For those of you who are following the HBO original series Westworld, last night's episode was certainly entertaining, especially in terms of tattoos and what they symbolize. We got our second and more revealing look at the character Armistice (played by the beautiful and talented Ingrid Bolsø Berdal) — one of the outlaws who runs with the infamous leather-clad Hector Escaton gang.
Aside from her badass demeanor and skill as a gunslinger, one of her most interesting characteristics is the massive snake tattoo that stretches from her lower back all the way up to her face, where its fanged mouth encircles half of her eye. It's a kickass piece of body art, because other than the fact that it is made of the blood of from victims of her vengeful killings, it has symbolic significance in terms of the suspenseful mystery underlying the show thus far.
We got our first look at Armistice in the pilot episode of Westworld, "The Original," when she and Hector rides into the town where all the guests start out, Sweetwater, and they hold up the local saloon, killing a large number of the other hosts until one of the park's visitors shoots her. It's one of the best scenes from the series so far, and her killer facial tattoo makes it just that much better.
Last night in "Dissonance Theory," however, we got a much better look at Armistice's tattoo as well as some insight into its importance within the unfurling mysterious sequence of events. At first, we see her from the perspective of the ominous Man in Black (MiB) as he and his prisoner host, Lawrence, view her backside while she bathes in a desert river. They then introduce themselves to her with the MiB gunning down two of her men and then asking if she's now shorthanded, thus joining the female outlaw's band of marauders. The MiB strikes a bargain with her, vowing to break Hector out of jail if Armistice tells him the story behind her tattoo.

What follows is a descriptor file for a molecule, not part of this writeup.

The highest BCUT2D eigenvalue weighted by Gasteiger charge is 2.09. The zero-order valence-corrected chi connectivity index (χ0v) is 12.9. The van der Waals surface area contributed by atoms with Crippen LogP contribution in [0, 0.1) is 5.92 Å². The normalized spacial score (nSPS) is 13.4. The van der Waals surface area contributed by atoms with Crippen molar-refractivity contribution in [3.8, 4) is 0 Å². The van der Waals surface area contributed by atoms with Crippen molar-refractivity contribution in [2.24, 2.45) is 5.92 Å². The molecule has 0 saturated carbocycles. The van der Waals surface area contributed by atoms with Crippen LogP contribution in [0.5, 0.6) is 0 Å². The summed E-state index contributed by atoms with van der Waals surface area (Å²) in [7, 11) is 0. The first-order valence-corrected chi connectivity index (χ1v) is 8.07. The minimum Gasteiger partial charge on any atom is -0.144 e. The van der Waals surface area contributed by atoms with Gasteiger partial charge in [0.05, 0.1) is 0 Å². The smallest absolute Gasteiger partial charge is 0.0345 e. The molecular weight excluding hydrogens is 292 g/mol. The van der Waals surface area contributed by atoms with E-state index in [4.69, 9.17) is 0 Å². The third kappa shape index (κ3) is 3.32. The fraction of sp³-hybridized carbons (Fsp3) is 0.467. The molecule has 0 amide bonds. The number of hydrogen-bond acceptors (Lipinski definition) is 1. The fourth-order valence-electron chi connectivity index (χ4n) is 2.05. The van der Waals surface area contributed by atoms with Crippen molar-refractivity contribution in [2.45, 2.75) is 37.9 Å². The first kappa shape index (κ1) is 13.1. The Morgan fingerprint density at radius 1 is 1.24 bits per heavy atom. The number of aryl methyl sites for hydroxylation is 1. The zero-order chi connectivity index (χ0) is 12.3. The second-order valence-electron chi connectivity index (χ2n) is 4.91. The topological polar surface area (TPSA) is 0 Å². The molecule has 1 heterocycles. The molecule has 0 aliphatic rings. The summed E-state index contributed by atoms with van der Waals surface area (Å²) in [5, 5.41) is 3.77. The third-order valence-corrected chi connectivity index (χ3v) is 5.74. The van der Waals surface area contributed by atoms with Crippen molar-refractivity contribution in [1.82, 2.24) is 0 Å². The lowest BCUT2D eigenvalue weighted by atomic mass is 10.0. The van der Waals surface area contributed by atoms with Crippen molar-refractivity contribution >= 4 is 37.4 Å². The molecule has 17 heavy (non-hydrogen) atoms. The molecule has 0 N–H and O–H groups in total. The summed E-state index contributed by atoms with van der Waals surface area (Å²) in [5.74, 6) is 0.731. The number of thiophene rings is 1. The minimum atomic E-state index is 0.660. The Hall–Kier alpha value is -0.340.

They travel to the village where Hector is being held and the MiB purposely has himself apprehended before then blasting his way out of the jail cell, using trick cigars loaded with explosives. It's pretty cool. Having fulfilled his portion of the agreement, he then speaks with her again:
"He created a world where ... you can't die. Which means no matter how real this world seems, it's still just a game."
Armistice then tells him the meaning behind her body art, revealing that it's made of the blood of people she's murdered in the name of revenge and that it only has one spot left, reserved for the new off-scene villain, Wyatt. Some of the MiB's dialogue in regard to his motives and the enigmatic figure of Arnold — one of the park's original creators — is excellent and also points at where the show is going:
"A story with real stakes ... You could say I'm here to honor his legacy, and I think your tattoo is the next piece of the puzzle."
In fact, this is not the first time we've seen a tattoo take on this level of meaning in regard to the allusive plot of Westworld. In an earlier episode, the MiB brutally scalps a Native American host and finds a maze tattooed on the underside of the skin. Now, we have Armistice's snake, which with its uncolored head, shows us that Wyatt is the next piece of the show's underlying puzzle.
We here at Tattoodo love the direction that Westworld is headed in. So far, we have been thoroughly enveloped in its strange and foreboding storyline, and more than anything else, we appreciate how the creators have incorporated tattoos in such an interesting and compelling manner. It's awesome to see body art coming in to outstanding television in this way. It shows that the art form has the power to captivate and enthrall viewers, especially when used intelligently in cinema. We only hope that more tattoos crop up in the show as well as others as they become more accepted and appreciated by mainstream culture.